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Friday, February 5, 2010

reading the Internal Medicine News

Once a month I get a large journal in the mail which I don’t pay for.  It is called the Internal Medicine News.  Authors write about reports from meetings or new ideas posed by scientists, but without the scientific rigor of a real journal article. It is possible to review all sorts of topics in a short amount of time, and some of the information is even true.

Diabetics don’t necessarily have an increased risk of heart attacks: researchers looked at the results of a Cat scan of the arteries around the heart of over 800 diabetics and found that 40% of them were absolutely fine. Cool. This is something I have found too. Some diabetics who I think should really have heart disease are absolutely fine, with no narrowing of the coronary arteries at all. But the authors add that maybe we should do this Cat scan on all diabetics to see who is who, even though studies of this test show that it is close to useless and we know it exposes people to radiation at a level that does cause cancer. The authors don’t mention this.

Mammography experts rail at new reduced recommendations for mammogram screening in patients between 40 and 50 years of age: Mammography experts, who happen to be radiologists, and therefore do make their money through mammograms, deliberately misunderstand and spin the new recommendations to stop routine screening mammograms in the 5th decade of life. Ack. The medical profession seems completely unable to address the question of limited resources and the fact that more useless mammograms do take away money from the overall health care pie that is supposed to serve, but is not serving, everyone.

Fructose may be causing increase in heart disease: On average, each American eats 150 lbs of sugar a year, and a great deal of it is fructose, in the form of high fructose corn syrup.  This raises blood pressure, uric acid levels, reduces good cholesterol levels and increases bad cholesterol levels. The effect of all this fructose on blood pressure can be reduced by taking a drug that reduces the uric acid level. This is new and interesting, and explains why the study was sponsored by a drug company. Clearly the solution to this problem lies with reducing the use of high fructose corn syrup, though it was spun in the direction of treating gluttonous patients with the uric acid lowering drug.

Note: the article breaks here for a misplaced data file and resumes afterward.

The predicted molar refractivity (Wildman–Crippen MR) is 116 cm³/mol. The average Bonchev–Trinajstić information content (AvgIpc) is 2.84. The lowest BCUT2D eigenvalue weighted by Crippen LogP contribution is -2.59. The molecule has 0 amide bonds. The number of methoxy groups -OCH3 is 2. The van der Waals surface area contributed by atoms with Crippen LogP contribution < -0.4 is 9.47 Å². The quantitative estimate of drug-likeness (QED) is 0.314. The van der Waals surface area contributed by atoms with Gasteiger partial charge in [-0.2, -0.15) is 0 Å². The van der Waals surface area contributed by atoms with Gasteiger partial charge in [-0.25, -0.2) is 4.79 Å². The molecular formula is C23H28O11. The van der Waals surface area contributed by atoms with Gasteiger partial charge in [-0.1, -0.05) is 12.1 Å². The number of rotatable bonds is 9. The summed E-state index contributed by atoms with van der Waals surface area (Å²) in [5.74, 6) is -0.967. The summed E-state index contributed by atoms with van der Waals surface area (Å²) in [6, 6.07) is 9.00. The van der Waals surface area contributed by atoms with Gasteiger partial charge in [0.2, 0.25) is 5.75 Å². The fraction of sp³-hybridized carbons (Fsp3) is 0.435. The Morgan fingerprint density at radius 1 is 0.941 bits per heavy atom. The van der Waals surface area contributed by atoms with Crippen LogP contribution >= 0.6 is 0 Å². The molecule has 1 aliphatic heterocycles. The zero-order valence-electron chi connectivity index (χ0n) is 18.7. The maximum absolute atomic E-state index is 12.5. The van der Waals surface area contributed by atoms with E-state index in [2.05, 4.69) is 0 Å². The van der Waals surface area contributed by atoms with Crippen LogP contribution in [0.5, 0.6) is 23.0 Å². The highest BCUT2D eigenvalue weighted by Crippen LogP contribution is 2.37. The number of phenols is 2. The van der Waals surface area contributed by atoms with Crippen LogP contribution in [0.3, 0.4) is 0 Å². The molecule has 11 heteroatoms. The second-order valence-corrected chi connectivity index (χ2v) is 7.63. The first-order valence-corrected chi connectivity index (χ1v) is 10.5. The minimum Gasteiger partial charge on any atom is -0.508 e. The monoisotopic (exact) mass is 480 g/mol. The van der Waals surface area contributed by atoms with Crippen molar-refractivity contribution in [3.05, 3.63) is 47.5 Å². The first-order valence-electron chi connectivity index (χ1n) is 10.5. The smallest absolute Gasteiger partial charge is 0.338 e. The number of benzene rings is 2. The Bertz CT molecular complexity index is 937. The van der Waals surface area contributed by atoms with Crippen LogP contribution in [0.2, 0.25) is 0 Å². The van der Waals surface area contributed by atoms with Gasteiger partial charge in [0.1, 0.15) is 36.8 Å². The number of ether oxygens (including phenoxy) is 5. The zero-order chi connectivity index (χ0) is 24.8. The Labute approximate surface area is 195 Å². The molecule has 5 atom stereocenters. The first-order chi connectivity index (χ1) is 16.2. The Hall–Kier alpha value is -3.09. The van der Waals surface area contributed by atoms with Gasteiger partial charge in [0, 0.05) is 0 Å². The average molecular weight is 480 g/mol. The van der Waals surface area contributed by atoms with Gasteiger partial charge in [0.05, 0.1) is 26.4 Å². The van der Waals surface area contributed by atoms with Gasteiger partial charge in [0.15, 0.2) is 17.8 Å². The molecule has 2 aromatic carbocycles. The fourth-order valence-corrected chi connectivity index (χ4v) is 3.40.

Australian study shows that all of the so called warning signs for colon cancer don’t predict colon cancer at all: Patients who are encouraged to get colonoscopies to look for colon cancer because they have blood in their stool or change in bowel habits or abdominal pain are no more likely to have colon cancer than another random person their age.  This is interesting, but I’m afraid it can’t particularly influence my practice since people who have these symptoms, if they are significant, would like to know if their colons are the culprit. Still, it is nice every once in awhile, to find that something that I believed rather firmly is not true.

Bladder infections can be diagnosed and treated over the phone just as effectively as if the patient is seen in the office: This applies to what we call “uncomplicated urinary tract infections” which means that the person isn’t terribly sick and hasn’t been treated recently. Still, this saves tons of money and time for both patients and doctors. It raises the question of how to be reimbursed for phone medicine, since treating a bladder infection over the phone is not necessarily trivial.

Despite a “cost transparency” law in California, costs are not transparent: Researchers posing as uninsured patients asked for price information at various hospitals.  They got answers from fewer than 1/3 of the hospitals visited, and the information they did get was not standardized in a way that allowed them to compare different hospitals.

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